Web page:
Give Your Child a Healthy Happy Smile

Why are baby teeth important?

  • Baby teeth are important for chewing food, learning to speak properly, holding space for adult teeth and general good health and appearance.
  • Your baby will develop 20 baby (primary) teeth.
  • The first tooth usually appears between 5 and 10 months of age.
  • If not properly cared for, baby teeth can get cavities (decay) and cause the child pain.
  • If baby teeth are removed too early, permanent teeth may grow in the wrong way.

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What is Early Childhood Tooth Decay?

  • When your baby’s first teeth appear, you need to take care of them to prevent Early Childhood Tooth Decay (ECTD).The main cause of this problem is when the teeth are not being cleaned, and liquids (other than water) are left in the mouth over and over again.

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How do I take care of my baby’s mouth and teeth?

  • Before teeth have erupted (pushed through the gum), gently clean your baby’s mouth twice a day using a clean piece of gauze or the corner of a clean washcloth.
  • When baby teeth start to appear, use a small soft toothbrush to clean them.
  • For children under age 3, no fluoride toothpaste is needed unless advised by an oral health professional.
  • Oral Care Instructions for Children are different depending on your child’s age and should be considered as your baby grows
  • Teach your child to brush at an early age to get them into the habit, even if the technique is not perfect.
  • Continue cleaning your child’s teeth at least once a day while they are learning to brush.
  • Check your baby’s teeth. Lift the baby’s top lip and look at the front and back of the top four teeth. If there are any brown or white spots between the teeth or along the gum line, take your child to the dentist.

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What should I know about teething?

  • Teething may be associated with:
    • crankiness
    • drooling
  • Fever and diarrhea are not usually related to teething.
  • If your child experiences these symptoms consult your doctor.

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How can I help my child with teething?

  • Give your baby a Canadian Standards approved teething ring that has been chilled (not frozen).
  • Do not use gels and ointments, as these can be harmful. Consult your health care professional.
  • Massage your baby’s gum with a clean finger.

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What should I know about pacifiers?

  • Pacifiers can satisfy a baby’s natural need to suck, but should not be given to baby during the first 6-8 weeks when learning to breastfeed.
  • If you decide to use a pacifier, select one that is Canadian Standards approved.
  • Check it regularly to make sure it is in good condition. Replace the pacifier if it is sticky, cracked or torn.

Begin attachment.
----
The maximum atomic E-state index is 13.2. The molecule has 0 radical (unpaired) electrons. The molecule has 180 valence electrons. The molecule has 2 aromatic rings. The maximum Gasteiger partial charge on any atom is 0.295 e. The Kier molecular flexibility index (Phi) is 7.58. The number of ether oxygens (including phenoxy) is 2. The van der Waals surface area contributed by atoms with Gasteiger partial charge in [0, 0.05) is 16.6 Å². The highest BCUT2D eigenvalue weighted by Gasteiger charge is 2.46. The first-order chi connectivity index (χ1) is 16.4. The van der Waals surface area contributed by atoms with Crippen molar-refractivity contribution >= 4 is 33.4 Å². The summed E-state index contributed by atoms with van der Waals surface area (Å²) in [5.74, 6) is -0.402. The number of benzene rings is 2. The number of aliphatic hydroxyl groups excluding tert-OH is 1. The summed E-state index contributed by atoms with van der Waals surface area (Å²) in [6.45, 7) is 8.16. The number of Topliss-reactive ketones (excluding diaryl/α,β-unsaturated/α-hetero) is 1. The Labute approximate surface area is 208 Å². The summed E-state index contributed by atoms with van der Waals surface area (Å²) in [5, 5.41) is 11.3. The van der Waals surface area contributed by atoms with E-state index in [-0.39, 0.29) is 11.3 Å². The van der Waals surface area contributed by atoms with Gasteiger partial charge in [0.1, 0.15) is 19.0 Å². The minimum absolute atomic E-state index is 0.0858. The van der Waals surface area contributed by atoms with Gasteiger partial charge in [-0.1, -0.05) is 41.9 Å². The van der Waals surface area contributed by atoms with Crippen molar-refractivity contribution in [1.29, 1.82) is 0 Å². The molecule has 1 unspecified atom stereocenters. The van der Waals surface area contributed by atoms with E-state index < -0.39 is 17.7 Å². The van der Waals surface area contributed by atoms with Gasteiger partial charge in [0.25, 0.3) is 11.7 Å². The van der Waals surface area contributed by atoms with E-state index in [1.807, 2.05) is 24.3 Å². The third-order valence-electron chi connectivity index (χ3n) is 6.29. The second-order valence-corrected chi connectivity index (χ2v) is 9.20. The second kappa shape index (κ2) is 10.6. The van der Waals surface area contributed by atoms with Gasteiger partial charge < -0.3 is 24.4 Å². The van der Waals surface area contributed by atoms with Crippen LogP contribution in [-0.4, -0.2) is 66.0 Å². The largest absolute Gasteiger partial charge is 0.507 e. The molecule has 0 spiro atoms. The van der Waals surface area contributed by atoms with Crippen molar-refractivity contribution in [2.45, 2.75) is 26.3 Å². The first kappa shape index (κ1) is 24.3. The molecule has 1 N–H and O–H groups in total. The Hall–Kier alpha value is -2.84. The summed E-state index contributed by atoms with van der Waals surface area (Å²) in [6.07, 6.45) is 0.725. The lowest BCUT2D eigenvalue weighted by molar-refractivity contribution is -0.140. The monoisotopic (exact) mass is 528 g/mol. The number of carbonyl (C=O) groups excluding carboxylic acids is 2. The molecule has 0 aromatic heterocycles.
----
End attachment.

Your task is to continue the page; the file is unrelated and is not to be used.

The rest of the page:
• If your baby is using a pacifier, do not dip pacifier into honey, sugar, or any other sweet liquid. It is best to clean your baby’s pacifier by rinsing it under water..
  • Do not hang it around your baby’s neck with a string. Your baby could be accidentally strangled.

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What do I need to know about Thumb-sucking?

  • Thumb-sucking is common for children up to the age of four, but after four it can affect the positioning of the permanent teeth. If this habit continues, consult your dentist.

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What about nutrition for my child?

  • Children need to eat well-balanced meals to develop healthy teeth. Follow Canada's Food Guide to Healthy Eating. Children should not have more than the recommended amount of juice in a day, as juice has sugar, which may cause tooth decay. Quench your child’s thirst with water.

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When should my child go for his/her first dental visit?

  • Your child should visit the dentist before there is a problem with his or her teeth.
  • Your child's first dental visit should be around the age of one, or shortly after the primary teeth begin to erupt..
  • Prepare your child prior to the check-up by letting them know what happens at the dental office.
  • When talking to your child about a dental visit do not use words like hurt or pain.

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Primary Teeth (Development) Chart

Primary teeth chart
Upper Teeth When Teeth Come In When Teeth Fall Out
Central incisor 7 - 12 month 6 - 8 yrs.
Lateral incisor 9 - 13 month 7 - 8 yrs.
Canine (cuspid) 16 - 22 month 10 - 12 yrs.
First molar 13 - 19 month 9 - 11 yrs.
Second molar 25 - 33 month 10 - 12 yrs.
Lower Teeth When Teeth Come In When Teeth Fall Out
Central incisor 6 - 10 month 6 - 8 yrs.
Lateral incisor 7 - 16 month 7 - 8 yrs.
Canine (cuspid) 16 - 23 month 9 - 12 yrs.
First molar 12 - 18 month 9 - 11 yrs.
Second molar 20 - 31 month 10 - 12 yrs.


Information courtesy of the Ontario Ministry of Health and Long Term Care.

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